Bicycle Botany
Happy New Year Sunset

Back on the Joe Rodota trail.

 This time of year the weeds are germinating and growing roots for the new year, with last years dead stalks standing.

Tonight there were striated cloud formations that were hanging dark blue and gray to the west before sunset. The sun set giving way to especially vivid colors to the west, orange, purple, and dark red.

I first saw them from a taqueria by ROSS on Stony Point Rd.

This was one of the brightest skies I have ever experienced. It was hypnotizing, especially for me, one who looks to the sky often.  Remember, these photos are taken with a Cannon Powershot A540 6.0 Mega Pixel camera from 2006.

The second quarter moon was already high in the east, glowing along with the rest of the sky.

Happy New Year!! 2012 is the years of the Dragon, and the year of coincidence.  January Jupiter will move to the west towards venus setting earlier each day.

In March Jupiter and Venus will reach conjunction, which means they will appear right next to each other from our Earthly perspective.

This article gave me a lot of information:

Joe Rodota Trail II

Went down the Joe Rodota Trail again, this time all the way to Santa Rosa where Highways 12 and 101 meet. Here is a link to the Sonoma County Bicycle Trail system maps:

Strange how much the landscape changes from Sebastopol to Santa Rosa! From Sebastopol it is changes from open spaces, oaks and plum trees. East of Stony Pt. Rd it becomes more developed, non descript industrial warehouses, barbed wire, bridge underpasses. Tall Fences and subdivisions take the place of open fields, with more busy intersections and traffic.  The social demographics change too- a depressed economy is more evident towards Santa Rosa by the amount of people pushing shopping carts along the trail.

I went back to my favorite prunus grove to get some more Santa Rosa Wild Plums, still on the tree and still sweet!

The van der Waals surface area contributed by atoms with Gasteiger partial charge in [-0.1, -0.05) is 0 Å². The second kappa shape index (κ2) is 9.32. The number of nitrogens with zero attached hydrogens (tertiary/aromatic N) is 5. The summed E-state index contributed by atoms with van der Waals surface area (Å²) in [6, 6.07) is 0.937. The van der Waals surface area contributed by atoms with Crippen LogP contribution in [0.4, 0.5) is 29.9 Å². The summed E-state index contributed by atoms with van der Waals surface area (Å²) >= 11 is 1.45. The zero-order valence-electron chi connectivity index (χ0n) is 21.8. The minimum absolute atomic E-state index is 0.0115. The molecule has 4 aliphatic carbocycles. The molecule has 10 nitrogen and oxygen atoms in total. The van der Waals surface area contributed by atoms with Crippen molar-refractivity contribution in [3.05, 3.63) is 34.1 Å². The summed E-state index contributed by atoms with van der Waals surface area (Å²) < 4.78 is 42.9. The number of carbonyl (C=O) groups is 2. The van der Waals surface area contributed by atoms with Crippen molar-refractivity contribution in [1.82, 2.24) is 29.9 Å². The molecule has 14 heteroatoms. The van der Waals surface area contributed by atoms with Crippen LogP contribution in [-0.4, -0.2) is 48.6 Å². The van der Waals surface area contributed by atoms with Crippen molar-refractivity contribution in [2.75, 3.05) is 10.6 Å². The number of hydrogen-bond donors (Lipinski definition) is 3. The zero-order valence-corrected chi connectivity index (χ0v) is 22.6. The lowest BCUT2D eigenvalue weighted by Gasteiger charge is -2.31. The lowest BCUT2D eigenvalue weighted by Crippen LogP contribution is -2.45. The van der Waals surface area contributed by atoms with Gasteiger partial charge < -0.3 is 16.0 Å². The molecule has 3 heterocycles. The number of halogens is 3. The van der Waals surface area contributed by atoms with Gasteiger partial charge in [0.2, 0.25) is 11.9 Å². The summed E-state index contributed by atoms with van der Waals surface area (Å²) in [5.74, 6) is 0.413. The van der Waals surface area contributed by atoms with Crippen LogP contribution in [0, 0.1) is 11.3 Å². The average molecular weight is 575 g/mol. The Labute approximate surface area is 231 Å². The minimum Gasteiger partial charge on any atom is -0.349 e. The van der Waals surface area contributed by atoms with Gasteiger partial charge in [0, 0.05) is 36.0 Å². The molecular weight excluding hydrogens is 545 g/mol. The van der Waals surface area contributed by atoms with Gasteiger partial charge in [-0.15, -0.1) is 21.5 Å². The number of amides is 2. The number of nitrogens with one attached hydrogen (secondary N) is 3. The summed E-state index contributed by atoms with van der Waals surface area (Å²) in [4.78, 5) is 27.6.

I stopped and took some photos of the plants growing alongside the trail vigorously. You could call them weeds, non native, invasive, but they are still pretty cool nonetheless, tenacious plants.

In one area we have many growing together, here is Lamb’s Quarters, Chenopodium album.

Prickly Lettuce, Lactuca serriola

Poison Hemlock, Conium maculatum. Do not eat or breathe in this plant! It causes respiratory problems and death, the story goes that Socrates ate some to kill himself.

It grows everywhere, tall too, sometimes 10 feet or more. It has purple spots on its stem which is a good identifying feature.

Curly Dock, Rumex crispus

Wild Radish, Raphnus sativus

Joe Rodota Trail in July

Just rode for my first time about half of the Joe Rodota Multi-use trail which connects Sebastopol to Santa Rosa, California.  I happened upon it at a nice time I suppose, it was late afternoon/early evening when I started out, on a hot July 12th day. It felt nice to be on a bicycle as always, more aware of the space I travel through.

..What do you know! Cherry trees full of ripe cherries lining the path! Well, some were plums, so lets call them cherry plum trees- and lots of them! Some with green leaves some with red leaves, some with dark red fruit some with yellowish fruits. A major score and one unexpected so all the better. Prunus is my favorite genera of flowering plants.

Besides the cherry plums there is lots of blackberries, and today I had my first ripe blackberry of the season. Himalayan Blackberry, Rubus discolor, of course, not a rare sight by any means but at its best when producing sweet black fruits. I predict it will be a summer of many blackberries.

I made sure to pick fruits that are above me- dont trust the trailside low hanging fruits.

Lots of other cool wildflowers, mostly all non-native. Mustard, Wild Radish, Fennel, Queen Anne’s Lace, Poison Hemlock, Bristly Ox Tongue, Vetch + many more lining the trail.  Soap Root flower stalks were blooming too, a nice sight to see and my first of the summer, in the Sierras all of the Chlorogalum sp. have been growing their basal leaves. Also, the soap root flowers only open during the evening and night apparently.

A cool sunflower -

Lots of Oak - Live oaks and some sort of valley oak? I need to figure out which is broadleaved oaks growing out in that area, which is actually the Laguna de Santa Rosa, a large floodplain area where water from surrounding hills flows to and drops sediment, making for a fertile soil.

Willows along the path and creek that the trail runs parallel to. Walnut trees in peoples yards over the path. Lots of grasses growing tall, the bulk of the land is prohibited access for restoration- a good thing. Once you get closer to Santa Rosa vineyards and cattle occupy the lands, and hay fields, which are irrigated and at this evening time of day makes a rainbow reflected.

On my way back I also became acutely aware of a rising 2nd quarter, waxing gibbous moon- nearly full. I was taking my time riding about 10 mph when the limit is 15. Notice the fog to the south in this photo- San Francisco Bay. Sunny in Sonoma County!

I am very impressed by that trail! Bicycle travel really is the most pleasant activity you can do on a summer evening like this, especially when there are so many fresh fruits lining the path to taste.